These portal forms allow professionals to:

  • report a concern of abuse of an adult
  • request equipment, adaptations and sensory loss rehabilitation to the Equipment and Adaptations Team

The accessibility issues affecting transactions through these forms are typically consistent across all portals provided by the same external supplier. The main issues include:

  • text does not always have a contrast ratio of at least 4.5:1 against its background colour. This fails WCAG success criterion 1.4.3 Contrast Minimum
  • User Interface components and graphical objects do not always have contrast ratio of at least 3:1. This fails WCAG success criterion 1.4.11 Non-Text Contrast
  • it is not always possible for someone using a keyboard or touch device to complete all tasks in a service. This fails WCAG success criterion 2.1.1 Keyboard
  • it is not always possible for someone to navigate through content in a way that makes sense. This fails WCAG success criterion 2.4.3 Focus Order
  • it is not possible for keyboard users to move focus directly to the start of the main content area of the page when there's repeated content at the top of the page. This fails WCAG success criterion 2.4.1 Bypass Blocks

We're working with our supplier to resolve the remaining issues by December 2022.

Interactive tools and transactions

Some of our old interactive forms are difficult to navigate using a keyboard. For example, some form controls are missing a ‘label’ tag.

We’ve assessed the cost of fixing the issues with navigation and accessing information with interactive tools and transactions. We believe that doing so now would be a disproportionate burden within the meaning of the accessibility regulations.

Rather than fix the old forms, any old, inaccessible transactional forms developed in-house by the council, have been identified and are listed and prioritised based on user need, business need and risk, in a rolling upgrade plan.

Where disproportionate burden is applied


  • record the rationale behind the exception in terms of cost burden and user benefits, and record this in our Accessibility Statement
  • provide content in an alternative format when this is requested
  • remove or archive documents which are not useful to site visitors
  • continually reduce the number of excepted documents through archiving, upgrading or removing them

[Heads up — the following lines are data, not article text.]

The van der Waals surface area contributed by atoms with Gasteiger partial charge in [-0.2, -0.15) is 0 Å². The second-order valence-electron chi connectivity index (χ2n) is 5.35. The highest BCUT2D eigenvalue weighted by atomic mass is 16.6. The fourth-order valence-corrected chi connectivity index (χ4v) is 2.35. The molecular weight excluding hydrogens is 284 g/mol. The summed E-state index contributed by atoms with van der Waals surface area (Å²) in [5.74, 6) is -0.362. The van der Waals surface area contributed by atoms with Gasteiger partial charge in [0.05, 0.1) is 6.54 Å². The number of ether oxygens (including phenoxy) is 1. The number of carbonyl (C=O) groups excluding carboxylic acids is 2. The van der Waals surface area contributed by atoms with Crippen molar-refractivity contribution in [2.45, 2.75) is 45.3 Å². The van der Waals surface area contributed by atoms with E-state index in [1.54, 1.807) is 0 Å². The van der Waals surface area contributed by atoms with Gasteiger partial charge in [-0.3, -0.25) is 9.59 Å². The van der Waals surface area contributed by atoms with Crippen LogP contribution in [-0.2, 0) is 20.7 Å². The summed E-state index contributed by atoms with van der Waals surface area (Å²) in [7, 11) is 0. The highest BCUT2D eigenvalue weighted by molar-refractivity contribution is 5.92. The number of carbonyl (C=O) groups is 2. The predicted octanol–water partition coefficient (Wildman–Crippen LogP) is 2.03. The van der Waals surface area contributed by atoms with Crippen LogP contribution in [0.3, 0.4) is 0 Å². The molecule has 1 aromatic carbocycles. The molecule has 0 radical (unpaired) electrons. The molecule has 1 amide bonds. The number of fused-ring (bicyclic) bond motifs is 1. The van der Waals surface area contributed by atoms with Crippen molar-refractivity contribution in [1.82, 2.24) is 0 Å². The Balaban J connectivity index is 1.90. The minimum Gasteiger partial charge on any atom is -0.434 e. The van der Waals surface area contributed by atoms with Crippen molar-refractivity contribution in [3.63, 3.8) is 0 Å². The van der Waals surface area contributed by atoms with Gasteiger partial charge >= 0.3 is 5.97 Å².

• work through council used systems with systems providers to maximise accessibility, and commission accessible systems wherever practical going forwards
  • review our disproportionate burden criteria annually (September), and seek to reduce reliance upon this exception

Content that's not within the scope of the accessibility regulations

PDFs and other documents

Many of our older PDFs and other documents may not be suitable for users of assistive technology. This fails WCAG success criterion 4.1.2 Name, Role Value.

The accessibility regulations do not require us to fix PDFs or other documents published before 23 September 2018 if they’re not essential to providing our services. For example, we do not plan to fix old PDF newsletters that might still be published and accessed through our website.

Any new PDFs or Word documents we publish will meet accessibility standards.

Live video

We do not plan to add captions to live video streams because live video is exempt from meeting the accessibility regulations.


Online maps and mapping services are exempt from meeting the accessibility regulations. From 23 September 2020 we'll make sure that where maps are intended for navigational use essential information is provided in an accessible digital manner.

What we’re doing to improve accessibility

We’ll continue to work towards meeting WCAG level AA for the current version of

We use Site Improve, our accessibility tool, to audit our website on a daily basis. Issues and potential issues are then investigated and prioritised.

In 2021/2022 we:

  • maintained our content guidelines which explain how to create accessible content
  • worked with developers and content designers to continue to fix code and content issues with our website
  • continued to monitor our accessibility score using our analytics tool

Preparation of this accessibility statement

This statement was prepared on 26 July 2019. It was last reviewed on 06/03/2024.

This website was last tested on 10 November 2021. The test was carried out by our Software Development Team. Although the accessibility score and fixes are checked and made on a weekly basis.

We carried out our testing based on a sample of our most used pages, forms, documents and other media.

We use a combination of methods to check this website, including: